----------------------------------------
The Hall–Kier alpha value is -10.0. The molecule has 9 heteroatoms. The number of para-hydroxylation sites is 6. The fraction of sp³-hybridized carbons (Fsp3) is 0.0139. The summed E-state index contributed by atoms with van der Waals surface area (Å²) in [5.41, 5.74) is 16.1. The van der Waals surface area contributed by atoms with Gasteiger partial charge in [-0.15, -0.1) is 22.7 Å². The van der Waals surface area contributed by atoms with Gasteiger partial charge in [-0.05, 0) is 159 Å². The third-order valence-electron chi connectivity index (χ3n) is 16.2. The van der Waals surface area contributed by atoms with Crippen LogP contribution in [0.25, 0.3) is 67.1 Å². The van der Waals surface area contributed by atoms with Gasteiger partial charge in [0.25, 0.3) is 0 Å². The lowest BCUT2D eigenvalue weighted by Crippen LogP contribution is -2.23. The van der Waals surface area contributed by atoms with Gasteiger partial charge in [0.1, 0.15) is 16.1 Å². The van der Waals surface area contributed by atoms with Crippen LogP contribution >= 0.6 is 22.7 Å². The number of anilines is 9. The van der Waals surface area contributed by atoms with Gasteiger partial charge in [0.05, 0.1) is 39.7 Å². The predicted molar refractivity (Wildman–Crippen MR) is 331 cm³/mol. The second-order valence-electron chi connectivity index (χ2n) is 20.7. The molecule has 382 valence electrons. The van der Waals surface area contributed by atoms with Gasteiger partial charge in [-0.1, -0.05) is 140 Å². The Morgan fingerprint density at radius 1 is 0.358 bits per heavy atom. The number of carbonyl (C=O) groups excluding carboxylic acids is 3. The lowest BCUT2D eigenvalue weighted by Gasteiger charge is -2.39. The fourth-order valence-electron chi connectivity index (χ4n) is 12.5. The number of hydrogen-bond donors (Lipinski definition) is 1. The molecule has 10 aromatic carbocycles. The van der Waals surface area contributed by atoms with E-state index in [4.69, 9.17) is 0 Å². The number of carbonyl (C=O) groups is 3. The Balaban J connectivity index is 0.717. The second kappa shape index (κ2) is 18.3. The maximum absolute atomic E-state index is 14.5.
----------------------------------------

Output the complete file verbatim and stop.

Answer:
The Hall–Kier alpha value is -10.0. The molecule has 9 heteroatoms. The number of para-hydroxylation sites is 6. The fraction of sp³-hybridized carbons (Fsp3) is 0.0139. The summed E-state index contributed by atoms with van der Waals surface area (Å²) in [5.41, 5.74) is 16.1. The van der Waals surface area contributed by atoms with Gasteiger partial charge in [-0.15, -0.1) is 22.7 Å². The van der Waals surface area contributed by atoms with Gasteiger partial charge in [-0.05, 0) is 159 Å². The third-order valence-electron chi connectivity index (χ3n) is 16.2. The van der Waals surface area contributed by atoms with Crippen LogP contribution in [0.25, 0.3) is 67.1 Å². The van der Waals surface area contributed by atoms with Gasteiger partial charge in [0.25, 0.3) is 0 Å². The lowest BCUT2D eigenvalue weighted by Crippen LogP contribution is -2.23. The van der Waals surface area contributed by atoms with Gasteiger partial charge in [0.1, 0.15) is 16.1 Å². The van der Waals surface area contributed by atoms with Crippen LogP contribution >= 0.6 is 22.7 Å². The number of anilines is 9. The van der Waals surface area contributed by atoms with Gasteiger partial charge in [0.05, 0.1) is 39.7 Å². The predicted molar refractivity (Wildman–Crippen MR) is 331 cm³/mol. The second-order valence-electron chi connectivity index (χ2n) is 20.7. The molecule has 382 valence electrons. The van der Waals surface area contributed by atoms with Gasteiger partial charge in [-0.1, -0.05) is 140 Å². The Morgan fingerprint density at radius 1 is 0.358 bits per heavy atom. The number of carbonyl (C=O) groups excluding carboxylic acids is 3. The lowest BCUT2D eigenvalue weighted by Gasteiger charge is -2.39. The fourth-order valence-electron chi connectivity index (χ4n) is 12.5. The number of hydrogen-bond donors (Lipinski definition) is 1. The molecule has 10 aromatic carbocycles. The van der Waals surface area contributed by atoms with E-state index in [4.69, 9.17) is 0 Å². The number of carbonyl (C=O) groups is 3. The Balaban J connectivity index is 0.717. The second kappa shape index (κ2) is 18.3. The maximum absolute atomic E-state index is 14.5.